First off, new word in the title. I love new words.
Okay, so One Day Without Shoes, raising awareness of all the children and people of the world forced to live without shoes every day, was quite interesting.
Details of the day:
I walked with my sister on our regular two mile route with shoes (I know, I know, I should have toughed it out, but alas, I did not).
Came home, wrote a speech, took out the trash and wheeled the garbage can to the end of the driveway.
This was the first and most painful moment of the day, primarily because my feet were super cold but not cold enough to be numb to the sharp rocks, puddles, and mud that covers our driveway. But incase you were wondering, I survived.
Met my sister and her kiddos for lunch at Fazolis. First barefoot experience in public since I was a baby and it was cute to be barefoot. No one said anything. It was 12:30 and the restaurant was packed, but no one said a word about the absence of my shoes.
Went to the mall. Walked through several stores, most people just stared at my feet and then looked at me. When they saw I was watching them stare (I guess that means I was staring too, doesn’t it?) they quickly averted their eyes and I continued on with my business.
At one store this worker noticed I was barefoot upon my entry to the store then proceeded to treat me as if I was mentally… challenged. He came over, put one hand on my back and one hand on my arm, and looking at me as if he was talking to a two year old asked if I was alright and needed any help. It was as if he was saying “You left a significant part of your outfit off, and I’m worried for your sanity.” I was amused. Still am, actually.
Then I went to work. There wasn’t anything out of the ordinary there, however, because I typically roam the office sans shoes.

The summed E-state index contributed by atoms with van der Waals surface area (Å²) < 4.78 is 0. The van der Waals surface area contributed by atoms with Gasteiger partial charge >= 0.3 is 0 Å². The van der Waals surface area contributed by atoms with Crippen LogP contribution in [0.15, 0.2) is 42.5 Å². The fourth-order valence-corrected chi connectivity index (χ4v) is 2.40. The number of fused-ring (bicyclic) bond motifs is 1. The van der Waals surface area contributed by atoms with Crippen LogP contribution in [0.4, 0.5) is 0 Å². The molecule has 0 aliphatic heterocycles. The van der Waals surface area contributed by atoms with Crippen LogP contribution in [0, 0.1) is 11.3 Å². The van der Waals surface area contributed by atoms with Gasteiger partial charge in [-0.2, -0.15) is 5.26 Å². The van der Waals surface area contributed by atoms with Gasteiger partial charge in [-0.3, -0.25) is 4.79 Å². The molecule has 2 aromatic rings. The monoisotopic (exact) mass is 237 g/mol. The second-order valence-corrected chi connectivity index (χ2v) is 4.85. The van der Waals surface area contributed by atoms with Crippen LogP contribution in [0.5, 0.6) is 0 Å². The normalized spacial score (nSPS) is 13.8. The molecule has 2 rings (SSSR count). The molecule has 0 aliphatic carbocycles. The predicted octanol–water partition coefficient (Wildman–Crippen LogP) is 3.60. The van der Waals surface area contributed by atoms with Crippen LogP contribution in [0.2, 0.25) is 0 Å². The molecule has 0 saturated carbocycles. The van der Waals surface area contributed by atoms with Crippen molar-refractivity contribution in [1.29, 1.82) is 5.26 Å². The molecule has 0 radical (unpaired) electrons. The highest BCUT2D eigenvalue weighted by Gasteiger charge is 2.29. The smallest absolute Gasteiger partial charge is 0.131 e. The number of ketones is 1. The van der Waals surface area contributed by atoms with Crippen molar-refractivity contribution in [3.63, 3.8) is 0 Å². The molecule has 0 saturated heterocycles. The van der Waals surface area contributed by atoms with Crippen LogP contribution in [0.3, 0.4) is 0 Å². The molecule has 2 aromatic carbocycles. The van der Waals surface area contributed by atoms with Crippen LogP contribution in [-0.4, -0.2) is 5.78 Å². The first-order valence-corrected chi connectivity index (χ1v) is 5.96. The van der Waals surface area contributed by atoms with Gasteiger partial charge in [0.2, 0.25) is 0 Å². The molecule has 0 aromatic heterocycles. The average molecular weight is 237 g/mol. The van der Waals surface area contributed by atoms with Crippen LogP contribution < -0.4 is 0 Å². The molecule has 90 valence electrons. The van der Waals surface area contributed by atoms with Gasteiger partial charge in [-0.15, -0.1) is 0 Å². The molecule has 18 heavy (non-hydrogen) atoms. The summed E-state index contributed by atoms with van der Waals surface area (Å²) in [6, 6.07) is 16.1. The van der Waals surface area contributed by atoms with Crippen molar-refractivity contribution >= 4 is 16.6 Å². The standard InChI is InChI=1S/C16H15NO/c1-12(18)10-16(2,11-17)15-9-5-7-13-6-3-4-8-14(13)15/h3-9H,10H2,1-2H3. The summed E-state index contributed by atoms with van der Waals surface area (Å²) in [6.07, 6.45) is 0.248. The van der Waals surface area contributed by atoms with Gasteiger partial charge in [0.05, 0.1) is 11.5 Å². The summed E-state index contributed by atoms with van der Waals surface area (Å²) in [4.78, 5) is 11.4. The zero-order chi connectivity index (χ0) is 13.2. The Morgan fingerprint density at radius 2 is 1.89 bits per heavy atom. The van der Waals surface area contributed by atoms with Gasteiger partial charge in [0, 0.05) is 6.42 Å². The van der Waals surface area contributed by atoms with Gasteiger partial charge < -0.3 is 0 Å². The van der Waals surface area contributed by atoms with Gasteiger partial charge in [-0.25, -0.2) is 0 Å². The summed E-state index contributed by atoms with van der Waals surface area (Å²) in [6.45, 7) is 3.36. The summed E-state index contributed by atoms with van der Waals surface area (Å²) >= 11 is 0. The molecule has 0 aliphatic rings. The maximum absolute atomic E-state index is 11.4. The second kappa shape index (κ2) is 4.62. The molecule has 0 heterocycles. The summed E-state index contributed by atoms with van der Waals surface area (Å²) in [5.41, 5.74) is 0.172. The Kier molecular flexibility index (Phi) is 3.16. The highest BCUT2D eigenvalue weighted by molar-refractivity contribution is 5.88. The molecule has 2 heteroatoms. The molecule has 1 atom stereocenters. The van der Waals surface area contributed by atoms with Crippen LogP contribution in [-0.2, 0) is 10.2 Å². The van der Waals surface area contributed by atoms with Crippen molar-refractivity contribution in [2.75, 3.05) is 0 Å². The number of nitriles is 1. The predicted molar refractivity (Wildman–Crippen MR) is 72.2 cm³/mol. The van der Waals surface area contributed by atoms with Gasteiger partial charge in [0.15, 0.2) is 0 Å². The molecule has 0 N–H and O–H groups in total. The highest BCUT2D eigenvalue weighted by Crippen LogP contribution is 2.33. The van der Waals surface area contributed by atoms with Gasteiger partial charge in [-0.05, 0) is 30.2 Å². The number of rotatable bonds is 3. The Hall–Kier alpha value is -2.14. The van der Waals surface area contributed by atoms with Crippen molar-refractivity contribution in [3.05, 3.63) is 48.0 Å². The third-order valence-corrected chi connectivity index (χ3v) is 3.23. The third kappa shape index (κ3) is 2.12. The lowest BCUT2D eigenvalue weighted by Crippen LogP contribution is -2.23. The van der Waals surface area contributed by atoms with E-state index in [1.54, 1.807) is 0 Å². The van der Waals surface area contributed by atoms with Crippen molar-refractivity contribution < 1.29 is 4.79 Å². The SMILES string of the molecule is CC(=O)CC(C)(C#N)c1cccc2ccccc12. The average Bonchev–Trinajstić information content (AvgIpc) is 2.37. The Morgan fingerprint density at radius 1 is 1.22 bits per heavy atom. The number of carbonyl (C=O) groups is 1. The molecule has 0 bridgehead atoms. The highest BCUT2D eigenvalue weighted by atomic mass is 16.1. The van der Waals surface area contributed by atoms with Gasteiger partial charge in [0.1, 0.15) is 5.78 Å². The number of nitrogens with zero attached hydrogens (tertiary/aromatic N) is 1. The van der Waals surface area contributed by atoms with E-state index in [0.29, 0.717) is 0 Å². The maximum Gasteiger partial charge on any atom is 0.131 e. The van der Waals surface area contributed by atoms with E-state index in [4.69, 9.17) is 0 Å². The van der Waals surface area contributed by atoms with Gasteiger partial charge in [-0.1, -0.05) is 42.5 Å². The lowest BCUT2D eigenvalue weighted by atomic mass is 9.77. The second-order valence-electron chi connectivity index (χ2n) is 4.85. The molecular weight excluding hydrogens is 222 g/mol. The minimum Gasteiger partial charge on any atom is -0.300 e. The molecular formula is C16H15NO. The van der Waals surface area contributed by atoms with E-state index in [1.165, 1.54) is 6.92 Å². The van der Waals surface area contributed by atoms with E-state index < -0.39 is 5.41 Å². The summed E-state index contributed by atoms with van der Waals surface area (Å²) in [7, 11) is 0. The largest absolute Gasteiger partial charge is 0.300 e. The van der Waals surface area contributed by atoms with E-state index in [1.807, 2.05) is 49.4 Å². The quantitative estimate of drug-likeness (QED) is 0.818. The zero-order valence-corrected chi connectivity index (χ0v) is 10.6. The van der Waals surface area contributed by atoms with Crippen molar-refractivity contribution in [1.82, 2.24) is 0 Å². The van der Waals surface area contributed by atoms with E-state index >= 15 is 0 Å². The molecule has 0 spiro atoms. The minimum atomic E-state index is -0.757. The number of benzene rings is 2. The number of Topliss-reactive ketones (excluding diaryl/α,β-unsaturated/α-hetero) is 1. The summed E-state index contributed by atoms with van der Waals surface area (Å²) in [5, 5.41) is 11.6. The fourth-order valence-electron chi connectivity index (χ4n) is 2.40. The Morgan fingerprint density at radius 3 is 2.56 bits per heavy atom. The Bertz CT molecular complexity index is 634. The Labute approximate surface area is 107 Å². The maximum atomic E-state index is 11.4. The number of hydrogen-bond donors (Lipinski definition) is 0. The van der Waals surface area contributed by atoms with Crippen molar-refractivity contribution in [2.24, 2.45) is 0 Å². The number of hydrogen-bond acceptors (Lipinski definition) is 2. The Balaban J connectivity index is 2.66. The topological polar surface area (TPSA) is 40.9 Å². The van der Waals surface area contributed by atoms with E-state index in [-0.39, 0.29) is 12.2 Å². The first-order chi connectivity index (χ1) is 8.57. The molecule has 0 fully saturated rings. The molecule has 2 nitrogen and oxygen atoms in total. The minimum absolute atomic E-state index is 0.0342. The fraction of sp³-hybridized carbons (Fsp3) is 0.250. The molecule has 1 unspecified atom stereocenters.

While I was at the office trending #hardwithoutshoes on Twitter, I saw a picture of a girl with “hard without shoes” written on the bottom of her feet and felt inspired to write it on the top of mine. I just wish I would have thought to do this before I went trekking through places of public interaction. Oh well.
Then I went to rehearsal (South Pacific. WKCTCS. April 23-25. Be there.), where it is mandatory you wear shoes. So I donned my Nikes and obeyed the rules.
After rehearsal Lana and I went back to the mall (this time with our feet proudly proclaiming “It’s hard without shoes”) and I returned the shirt I bought today. We also perused several stores and finally someone asked us “what is up with the barefeet?”! I was so excited that someone finally asked instead of just staring and keeping their curiousity pent up like biscuits waiting to explode from the tube. I was also thrilled to tell her about the cause.
Went to Walgreens and Sonic with Missy. Sonic doesn’t really count since we stayed in the car, but this is listed under “details” so details I will give.
Went to Krogers with her, which had a sign “No shoes, no service.” Because of this, I was almost beside myself with glee going into the store without shoes. It was my one moment of rebelliousness and I rather enjoyed it (what does that say about my nature? Jeremiah 17:9). I wanted to see if they would enforce the rules… they did not. We walked all over the store and nothing was said. Not one thing. Humph. I really wanted them to say something, ask me to leave, ask why I was barefoot- something, but no.
Now I am showered and my feet are slathered with thick and creamy lotion. They are sore and tired, but it was definitely eye-opening. People live like this all the time. Babies learn to walk without shoes and some of them die without ever wearing a pair.
How much I take for granted.
I walked through oil, water, mud, hair gel (Krogers), Coke (Krogers), rocks, pot holes, cigarette butts (dis.gust.ing.), and more… things that are not out of the ordinary but I never pay attention to because my feet are always protected.
Some people might say this was a stupid exercise because it didn’t really make a difference for the shoeless kids of the world. Well, whether or not it did or didn’t, it made me realize once again, in a whole new way, just how blessed I am.
The day is over and my feet are clean, resting with lotion beginning to soften up again, and tomorrow I’ll put my shoes on like always. Those kids are not so fortunate- they don’t just do this for one day… this is their life. Sure, they’re used to it, but that should fuel my thankfulness and appreciate for what God has blessed me with.
One thing I know for sure, when I go to Africa tons of shoes are going with me and aren’t coming back.